In the auction world, cars routinely fetch seven-figure sums. Racing provenance, celebrity association or simple rarity can — and frequently does — push the value of a vehicle well into the stratosphere. But the notion of a production car commanding a price normally associated with motor yachts and villas on the Côte d'Azur seems somehow disquieting. And for the new Bugatti Chiron, the French carmaker's successor to the Veyron hypercoupe, unveiled today at the Geneva motor show, a £1.9m (about $2.6m) price tag is presented with no shame. On the contrary: For Bugatti and its elite customer base, price is a point of pride — a superlative no less dazzling and quote-worthy than the car's world-beating specifications.
By the autumn of 2017, when the first of 500 planned Chirons leave the factory in Molsheim, buyers will be able to tell themselves three things: They command the most power, they can go faster than anything else on four wheels and they spent the most for the privilege. And that suits Bugatti just fine.
So prodigious is the power from the Chiron's quadruple-turbocharged 8-litre W16 engine and so great is the Chiron's tonnage (4,400 pounds dry; about 4,550lbs with a full tank of petrol), that the car's top speed is electronically limited to a mere 261mph (420kph) to preserve the special Michelin tyres. Three air ducts per wheel provide cooling for each corner's brakes. The car's structure redefines stiff, too; 50,000 Newton-meters per degree of torsional flex puts is in roughly the same league as an LMP1 Le Mans prototype. The Chiron also uses all-wheel-drive like its Veyron predecessor, but now, Sir, it comes complete with a Drift mode. Truly, this is the quixotic exotic.
This exercise in exotic overabundance takes its name from Louis Chiron, the Monégasque racing driver who competed in grands prix, sports car races and rallies and was famed for five French Grand Prix victories by 1949 was a favourite pilot of the Bugatti factory.
It’s been 90-odd years since the French marque made its name designing giant-killing Type 35 grand prix machinery. For Bugatti, now part of the Volkswagen Group, not only has cost, weight and technology run beautifully amok in the modern era, so has irony. The evolution from the light and lithe competition models of the 1920s and ’30s — cars with merely 130 naturally aspirated horsepower — to two-plus tonnes of road-smashing technology brimming with 1,500 horsepower and 1,180 pound-feet of torque is itself epic.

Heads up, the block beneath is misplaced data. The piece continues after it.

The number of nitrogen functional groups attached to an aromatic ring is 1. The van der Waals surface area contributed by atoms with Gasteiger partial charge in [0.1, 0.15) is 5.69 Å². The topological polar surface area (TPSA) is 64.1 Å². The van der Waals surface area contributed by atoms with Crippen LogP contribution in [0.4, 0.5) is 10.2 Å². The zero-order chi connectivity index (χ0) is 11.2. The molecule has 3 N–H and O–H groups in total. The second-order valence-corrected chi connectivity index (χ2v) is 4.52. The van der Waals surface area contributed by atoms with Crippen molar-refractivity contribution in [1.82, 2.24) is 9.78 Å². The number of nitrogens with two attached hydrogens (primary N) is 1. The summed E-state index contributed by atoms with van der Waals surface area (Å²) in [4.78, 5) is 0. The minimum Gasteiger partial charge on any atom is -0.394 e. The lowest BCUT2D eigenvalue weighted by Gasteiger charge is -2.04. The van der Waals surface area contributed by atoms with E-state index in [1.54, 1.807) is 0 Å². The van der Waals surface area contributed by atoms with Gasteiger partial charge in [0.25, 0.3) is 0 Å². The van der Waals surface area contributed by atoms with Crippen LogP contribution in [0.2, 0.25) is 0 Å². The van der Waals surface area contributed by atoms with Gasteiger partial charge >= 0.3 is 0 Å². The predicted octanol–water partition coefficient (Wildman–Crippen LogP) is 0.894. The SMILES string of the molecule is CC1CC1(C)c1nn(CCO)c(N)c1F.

And the numbers keep rolling in, too. Bugatti claims a spleen-bursting sub-2.5-second blast from zero to 100kph (62mph), or 13.5 seconds from zero to 300kph (186mph). With the speed limiter disabled — as Bugatti will do when it attempts a world-record attempt on Volkswagen's enormous Ehra-Lessien test track — the Chiron will likely pierce the 270mph mark.
It took Bugatti a full decade to produce its pre-planned run of 450 Veyrons, which included the original 1000hp coupe and Grand Sport convertible, and the 1200hp Super Sport and Grand Sport Vitesse models. It is safe to expect the Chiron to follow the same script, with a convertible and 1700hp versions joining the range — not to mention a string of ever-more-garish special editions — between now and the year 2027.
So does the Volkswagen Group need a £1.9m halo car? And does the world need a production car with such mind-bending performance as the Chiron? For Volkswagen, the Bugatti marque is a glamorous, consumer-facing alternative to an expensive Formula 1 programme. The Chiron, and the Veyron before it, give the company a highly visible platform on which to explore and evaluate advanced materials and technologies, everything from cutting-edge tyre tech and fuel-management strategies to aerodynamics and occupant-protection systems — developments that will trickle down to future generations of mainstream cars. It is certainly true that Bugatti's cars are directly relevant to only a staggeringly small percentage of potential buyers, but their influence on the automotive world at large will be considerable.
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